- Slalom or flip forms
The flatness of the physical representation is typical for the digital medium. It is possible to create a convincing illusion of texture on the virtual canvas, but not to translate this to real texture on paper, dibond, perspex etc.
In most programs it is possible to undo all or a large number of brush strokes and other actions without a trace. Whereas a traditional painting can be spoiled with one stroke, the ‘undo’ and a number of push-button transformations give digital painters the freedom to make mistakes and to take a more experimental and spontaneous approach. One kind of digital painting involves the manipulation of vector shapes with a specific tool. This is a slower and more deliberate process than stroke-by-stroke painting.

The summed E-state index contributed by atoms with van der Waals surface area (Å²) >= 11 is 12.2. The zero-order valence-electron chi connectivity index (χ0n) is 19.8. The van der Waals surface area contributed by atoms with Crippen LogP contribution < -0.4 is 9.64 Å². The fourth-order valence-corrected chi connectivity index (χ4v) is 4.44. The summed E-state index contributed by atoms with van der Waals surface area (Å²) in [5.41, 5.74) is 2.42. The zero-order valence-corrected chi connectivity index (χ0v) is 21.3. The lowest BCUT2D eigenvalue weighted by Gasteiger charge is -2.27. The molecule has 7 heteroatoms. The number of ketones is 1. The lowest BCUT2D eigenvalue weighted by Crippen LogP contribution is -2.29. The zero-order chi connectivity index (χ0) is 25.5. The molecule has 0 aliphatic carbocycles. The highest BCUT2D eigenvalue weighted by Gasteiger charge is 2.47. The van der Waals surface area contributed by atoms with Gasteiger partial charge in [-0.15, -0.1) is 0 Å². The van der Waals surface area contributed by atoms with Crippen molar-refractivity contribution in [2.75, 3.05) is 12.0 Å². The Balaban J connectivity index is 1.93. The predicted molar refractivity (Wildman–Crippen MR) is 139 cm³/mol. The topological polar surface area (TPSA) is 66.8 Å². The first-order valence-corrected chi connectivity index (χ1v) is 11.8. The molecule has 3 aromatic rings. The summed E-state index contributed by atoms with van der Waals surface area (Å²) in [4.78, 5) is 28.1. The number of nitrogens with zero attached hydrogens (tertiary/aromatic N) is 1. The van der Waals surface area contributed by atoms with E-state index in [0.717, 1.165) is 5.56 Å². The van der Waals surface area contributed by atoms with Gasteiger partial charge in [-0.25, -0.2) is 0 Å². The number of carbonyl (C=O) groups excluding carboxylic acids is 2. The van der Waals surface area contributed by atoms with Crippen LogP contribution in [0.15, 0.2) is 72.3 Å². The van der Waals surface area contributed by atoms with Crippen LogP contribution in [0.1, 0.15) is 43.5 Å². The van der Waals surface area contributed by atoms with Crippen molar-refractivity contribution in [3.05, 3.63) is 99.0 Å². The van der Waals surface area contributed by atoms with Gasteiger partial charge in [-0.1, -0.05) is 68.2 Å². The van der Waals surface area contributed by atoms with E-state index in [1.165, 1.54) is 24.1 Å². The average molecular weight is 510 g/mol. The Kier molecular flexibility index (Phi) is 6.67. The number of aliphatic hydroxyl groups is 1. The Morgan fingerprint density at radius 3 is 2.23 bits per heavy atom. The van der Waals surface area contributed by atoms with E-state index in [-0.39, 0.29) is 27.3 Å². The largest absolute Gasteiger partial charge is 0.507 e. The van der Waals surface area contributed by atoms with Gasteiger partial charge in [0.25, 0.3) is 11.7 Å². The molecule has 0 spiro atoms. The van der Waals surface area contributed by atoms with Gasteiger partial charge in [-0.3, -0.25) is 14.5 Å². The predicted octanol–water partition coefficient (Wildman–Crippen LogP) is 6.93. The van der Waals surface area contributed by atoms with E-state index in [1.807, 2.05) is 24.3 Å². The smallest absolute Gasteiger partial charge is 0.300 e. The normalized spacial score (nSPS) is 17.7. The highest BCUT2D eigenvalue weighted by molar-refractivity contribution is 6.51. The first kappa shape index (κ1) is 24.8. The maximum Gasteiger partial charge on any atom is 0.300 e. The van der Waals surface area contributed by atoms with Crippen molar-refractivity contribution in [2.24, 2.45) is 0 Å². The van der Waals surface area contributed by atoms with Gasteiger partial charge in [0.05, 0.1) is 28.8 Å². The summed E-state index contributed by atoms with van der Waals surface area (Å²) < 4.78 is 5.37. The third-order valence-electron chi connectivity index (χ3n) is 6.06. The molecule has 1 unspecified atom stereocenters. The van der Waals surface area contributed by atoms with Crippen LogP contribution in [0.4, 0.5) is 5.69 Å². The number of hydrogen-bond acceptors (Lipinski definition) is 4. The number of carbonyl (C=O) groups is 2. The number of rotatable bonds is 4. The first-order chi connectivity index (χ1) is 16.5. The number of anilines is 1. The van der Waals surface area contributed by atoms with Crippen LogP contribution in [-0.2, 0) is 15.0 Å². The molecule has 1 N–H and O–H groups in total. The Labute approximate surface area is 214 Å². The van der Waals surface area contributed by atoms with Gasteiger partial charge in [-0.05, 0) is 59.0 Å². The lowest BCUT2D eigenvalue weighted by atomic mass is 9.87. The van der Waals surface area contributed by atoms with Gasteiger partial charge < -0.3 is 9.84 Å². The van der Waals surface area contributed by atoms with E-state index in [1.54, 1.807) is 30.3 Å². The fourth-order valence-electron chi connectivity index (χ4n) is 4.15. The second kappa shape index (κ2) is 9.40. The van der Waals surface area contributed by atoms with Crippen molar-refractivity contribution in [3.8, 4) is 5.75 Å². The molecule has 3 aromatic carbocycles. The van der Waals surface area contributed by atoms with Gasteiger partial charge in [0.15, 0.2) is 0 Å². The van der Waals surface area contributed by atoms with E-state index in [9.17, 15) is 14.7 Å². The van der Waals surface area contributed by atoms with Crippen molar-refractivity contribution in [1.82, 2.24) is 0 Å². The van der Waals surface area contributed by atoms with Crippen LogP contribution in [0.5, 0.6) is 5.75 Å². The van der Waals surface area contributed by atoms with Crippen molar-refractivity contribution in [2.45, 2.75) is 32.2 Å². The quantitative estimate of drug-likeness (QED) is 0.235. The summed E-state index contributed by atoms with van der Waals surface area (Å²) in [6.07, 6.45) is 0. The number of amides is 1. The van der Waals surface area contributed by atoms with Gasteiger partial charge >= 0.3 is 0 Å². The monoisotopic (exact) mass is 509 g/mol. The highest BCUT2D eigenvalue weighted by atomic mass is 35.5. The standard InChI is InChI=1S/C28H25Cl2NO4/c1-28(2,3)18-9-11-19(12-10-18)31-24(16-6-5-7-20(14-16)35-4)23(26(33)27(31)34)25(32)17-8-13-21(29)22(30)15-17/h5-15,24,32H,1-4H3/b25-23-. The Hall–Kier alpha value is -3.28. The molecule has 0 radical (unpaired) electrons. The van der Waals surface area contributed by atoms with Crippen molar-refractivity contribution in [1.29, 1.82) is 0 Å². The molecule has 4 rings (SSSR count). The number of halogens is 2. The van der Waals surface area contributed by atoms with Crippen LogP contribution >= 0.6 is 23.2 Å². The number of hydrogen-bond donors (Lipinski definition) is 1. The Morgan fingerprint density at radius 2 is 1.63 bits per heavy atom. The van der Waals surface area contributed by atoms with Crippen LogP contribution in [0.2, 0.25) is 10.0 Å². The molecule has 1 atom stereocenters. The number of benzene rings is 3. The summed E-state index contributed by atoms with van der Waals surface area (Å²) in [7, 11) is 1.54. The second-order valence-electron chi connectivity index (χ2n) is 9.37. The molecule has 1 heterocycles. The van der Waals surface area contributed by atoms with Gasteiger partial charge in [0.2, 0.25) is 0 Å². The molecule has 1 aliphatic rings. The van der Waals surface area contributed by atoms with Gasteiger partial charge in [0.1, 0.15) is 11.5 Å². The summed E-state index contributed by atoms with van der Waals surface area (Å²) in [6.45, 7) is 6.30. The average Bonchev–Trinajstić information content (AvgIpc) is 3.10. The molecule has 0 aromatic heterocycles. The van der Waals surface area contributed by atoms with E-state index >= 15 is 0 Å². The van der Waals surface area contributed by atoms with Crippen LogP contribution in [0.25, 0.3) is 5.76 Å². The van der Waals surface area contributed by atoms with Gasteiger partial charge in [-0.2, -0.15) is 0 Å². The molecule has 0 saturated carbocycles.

When the digital artist is done, the painting is on the hard disk of a computer. In order to sell it, it will have to be transferred to a physical carrier like dibond, fine art paper, acrylic glass, etc. What happens to the primary digital carrier depends on how the artist wants to offer the painting. If the print is sold as an original, the digital carrier is either deleted or transferred to the buyer. If it is offered as a series, the artist deletes the digital carrier when the prefixed number of copies is sold. For an open ended series, the digital carrier remains on the hard disk of the computer. The buyer should be informed about the status of the digital carrier.
Obviously, forms and shapes that are typical for digital painting cannot be transmitted to a physical carrier in a manual process. The digital characteristics would be lost. The implication is often under-emphasized: a digital artwork, in its physical representation, is and can only be a print. If an artwork that was created on a computer is printed on canvas and, as is often the case, painted over with real paint, the result is a traditional painting but the original work on the computer still meets the definition of a digital painting.